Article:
Facing Forgiveness

It is forgiveness Sunday in the Orthodox Church. This is how we begin Great Lent. I missed Forgiveness Vespers because of car problems. I could offer a blanket, “Please forgive me.” There is nothing wrong with that. Still, there is something about looking into the eyes of the person you may or may not have wronged, of asking forgiveness for wrongs you may not know you have committed. Forgiveness Sunday reminds me of Fr. Zossima in The Brothers Karamazov. Each of us needs to see ourselves as responsible for all the wrongs done to all people, and thus infinitely obligated to make things right. Forgiveness is not easy. It should not be easy. It is about facing the fact that in what we have done, and perhaps most in what we have failed to do, we have broken the world, and we are obligated to make things right.

Continue reading “Facing Forgiveness”

Why I Hate Lents

Eastern and Western Christian traditions have different ways of calculating the date of Easter, or as we Orthodox call it (because we like to be exotic and stuff), “Pascha.” Do not ask me to explain what those different ways of calculating Easter are or why they are different. You have Google for that. All I want to say in this short post is that they need to stop being different. I mean, come on, folks! This is dumb!

My Catholic and Protestant sisters and brothers begin their journey to Emmaus today, with Ash Wednesday. In the Orthodox Church we begin Great Lent with Forgiveness Sunday, a different ceremony in which all members of a parish ask forgiveness from each other. (This is the part where pedantic Orthodox readers say, “Well, actually Great Lent begins on Clean Monday when…”). This year, that happens on March 13. March 13! That is two weeks shy of when “the West” celebrates Easter.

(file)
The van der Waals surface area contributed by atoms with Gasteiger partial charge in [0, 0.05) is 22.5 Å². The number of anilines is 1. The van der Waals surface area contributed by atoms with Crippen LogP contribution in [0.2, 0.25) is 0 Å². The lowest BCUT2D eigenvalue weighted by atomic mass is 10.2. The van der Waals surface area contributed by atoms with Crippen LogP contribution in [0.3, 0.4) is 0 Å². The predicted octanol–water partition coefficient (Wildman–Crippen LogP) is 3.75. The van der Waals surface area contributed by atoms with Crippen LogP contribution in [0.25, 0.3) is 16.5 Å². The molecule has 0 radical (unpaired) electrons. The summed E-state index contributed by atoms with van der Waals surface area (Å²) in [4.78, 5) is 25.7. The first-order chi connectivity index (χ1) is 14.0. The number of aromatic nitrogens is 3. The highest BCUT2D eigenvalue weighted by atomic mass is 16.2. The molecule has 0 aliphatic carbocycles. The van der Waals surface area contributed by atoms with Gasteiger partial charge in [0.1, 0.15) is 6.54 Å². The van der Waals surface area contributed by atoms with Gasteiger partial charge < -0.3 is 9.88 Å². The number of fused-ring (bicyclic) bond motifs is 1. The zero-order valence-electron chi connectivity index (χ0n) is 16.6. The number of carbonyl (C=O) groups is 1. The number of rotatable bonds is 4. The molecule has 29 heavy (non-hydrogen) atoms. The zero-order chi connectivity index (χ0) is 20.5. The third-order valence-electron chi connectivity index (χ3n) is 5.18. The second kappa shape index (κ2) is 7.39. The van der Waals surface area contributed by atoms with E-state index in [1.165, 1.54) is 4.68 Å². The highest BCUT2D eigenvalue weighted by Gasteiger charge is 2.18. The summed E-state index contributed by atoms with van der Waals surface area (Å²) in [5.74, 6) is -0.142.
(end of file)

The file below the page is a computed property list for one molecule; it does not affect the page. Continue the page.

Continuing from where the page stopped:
I have heard recent rumors about fixing a common date for Easter. Then again, I heard similar rumors a decade ago. This is something various parties keep talking about, but I honestly remain a bit pessimistic about any positive developments on this front. It could be that I am just generally more pessimistic these days (thanks Obama!), but I think there are some good reasons for my pessimism. For one, even if we were to fix the date of Easter, I doubt all Christians would still celebrate at the same time. There will be some fundamentalist groups out there who refuse to acknowledge whatever decision the leaders of “false” churches (i.e. Roman Catholics and Eastern Orthodox) reach.

But more to the point there are powerful fundamentalist forces within Orthodoxy that would see any kind of compromise with the West as heresy in the extreme. They would talk about how the calculations for the date of Easter were fixed at Nicea. It would not be a valid argument in this case, but it would sure as hell confuse a lot of people. Savvier fundamentalist Orthodox will resist any compromise by waxing ecumenical (never-you-mind that most of them hate ecumenism as well). They will say that we have bigger things to worry about, like the filioque, papal authority, and beards.

I hear that! I agree with it! Truly! The Council of Toledo’s well-intended but heretical decision to change the language of the Creed is arguably a much bigger fish. Or at least it seems that way. On the other hand…maybe it isn’t.